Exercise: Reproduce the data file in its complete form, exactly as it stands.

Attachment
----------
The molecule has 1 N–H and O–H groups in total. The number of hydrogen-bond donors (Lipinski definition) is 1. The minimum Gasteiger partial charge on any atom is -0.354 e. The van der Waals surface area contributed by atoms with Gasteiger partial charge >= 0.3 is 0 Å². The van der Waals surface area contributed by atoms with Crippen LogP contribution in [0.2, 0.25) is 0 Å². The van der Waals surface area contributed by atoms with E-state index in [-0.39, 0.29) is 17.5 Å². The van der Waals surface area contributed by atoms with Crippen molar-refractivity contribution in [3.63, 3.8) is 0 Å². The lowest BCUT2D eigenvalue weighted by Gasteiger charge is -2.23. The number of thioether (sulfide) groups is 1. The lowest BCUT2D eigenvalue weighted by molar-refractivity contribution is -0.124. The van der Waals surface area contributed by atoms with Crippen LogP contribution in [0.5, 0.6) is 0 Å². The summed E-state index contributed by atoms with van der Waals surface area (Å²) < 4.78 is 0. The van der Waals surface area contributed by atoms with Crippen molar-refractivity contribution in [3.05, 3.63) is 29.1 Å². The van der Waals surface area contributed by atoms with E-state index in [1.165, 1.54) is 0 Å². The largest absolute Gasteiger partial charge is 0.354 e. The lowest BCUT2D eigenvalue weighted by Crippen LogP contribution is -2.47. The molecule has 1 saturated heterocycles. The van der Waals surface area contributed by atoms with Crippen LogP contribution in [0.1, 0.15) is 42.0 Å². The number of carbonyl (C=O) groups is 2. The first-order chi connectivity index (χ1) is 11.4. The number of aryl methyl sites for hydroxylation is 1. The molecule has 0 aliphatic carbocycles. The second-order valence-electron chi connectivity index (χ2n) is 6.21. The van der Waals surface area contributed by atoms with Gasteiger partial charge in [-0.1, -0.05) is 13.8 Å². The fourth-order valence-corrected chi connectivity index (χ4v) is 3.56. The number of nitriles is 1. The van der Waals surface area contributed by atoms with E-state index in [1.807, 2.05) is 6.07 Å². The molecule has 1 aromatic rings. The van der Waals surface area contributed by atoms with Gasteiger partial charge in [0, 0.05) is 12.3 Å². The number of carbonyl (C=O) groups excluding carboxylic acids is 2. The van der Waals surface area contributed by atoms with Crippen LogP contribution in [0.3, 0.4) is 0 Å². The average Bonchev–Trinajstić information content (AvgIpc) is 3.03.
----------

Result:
The molecule has 1 N–H and O–H groups in total. The number of hydrogen-bond donors (Lipinski definition) is 1. The minimum Gasteiger partial charge on any atom is -0.354 e. The van der Waals surface area contributed by atoms with Gasteiger partial charge >= 0.3 is 0 Å². The van der Waals surface area contributed by atoms with Crippen LogP contribution in [0.2, 0.25) is 0 Å². The van der Waals surface area contributed by atoms with E-state index in [-0.39, 0.29) is 17.5 Å². The van der Waals surface area contributed by atoms with Crippen molar-refractivity contribution in [3.63, 3.8) is 0 Å². The lowest BCUT2D eigenvalue weighted by Gasteiger charge is -2.23. The number of thioether (sulfide) groups is 1. The lowest BCUT2D eigenvalue weighted by molar-refractivity contribution is -0.124. The van der Waals surface area contributed by atoms with Crippen LogP contribution in [0.5, 0.6) is 0 Å². The summed E-state index contributed by atoms with van der Waals surface area (Å²) < 4.78 is 0. The van der Waals surface area contributed by atoms with Crippen molar-refractivity contribution in [3.05, 3.63) is 29.1 Å². The van der Waals surface area contributed by atoms with E-state index in [1.165, 1.54) is 0 Å². The largest absolute Gasteiger partial charge is 0.354 e. The lowest BCUT2D eigenvalue weighted by Crippen LogP contribution is -2.47. The molecule has 1 saturated heterocycles. The van der Waals surface area contributed by atoms with Crippen LogP contribution in [0.1, 0.15) is 42.0 Å². The number of carbonyl (C=O) groups is 2. The first-order chi connectivity index (χ1) is 11.4. The number of aryl methyl sites for hydroxylation is 1. The molecule has 0 aliphatic carbocycles. The second-order valence-electron chi connectivity index (χ2n) is 6.21. The van der Waals surface area contributed by atoms with Gasteiger partial charge in [-0.1, -0.05) is 13.8 Å². The fourth-order valence-corrected chi connectivity index (χ4v) is 3.56. The number of nitriles is 1. The van der Waals surface area contributed by atoms with E-state index in [1.807, 2.05) is 6.07 Å². The molecule has 1 aromatic rings. The van der Waals surface area contributed by atoms with Gasteiger partial charge in [0, 0.05) is 12.3 Å². The number of carbonyl (C=O) groups excluding carboxylic acids is 2. The van der Waals surface area contributed by atoms with Crippen LogP contribution in [0.3, 0.4) is 0 Å². The average Bonchev–Trinajstić information content (AvgIpc) is 3.03.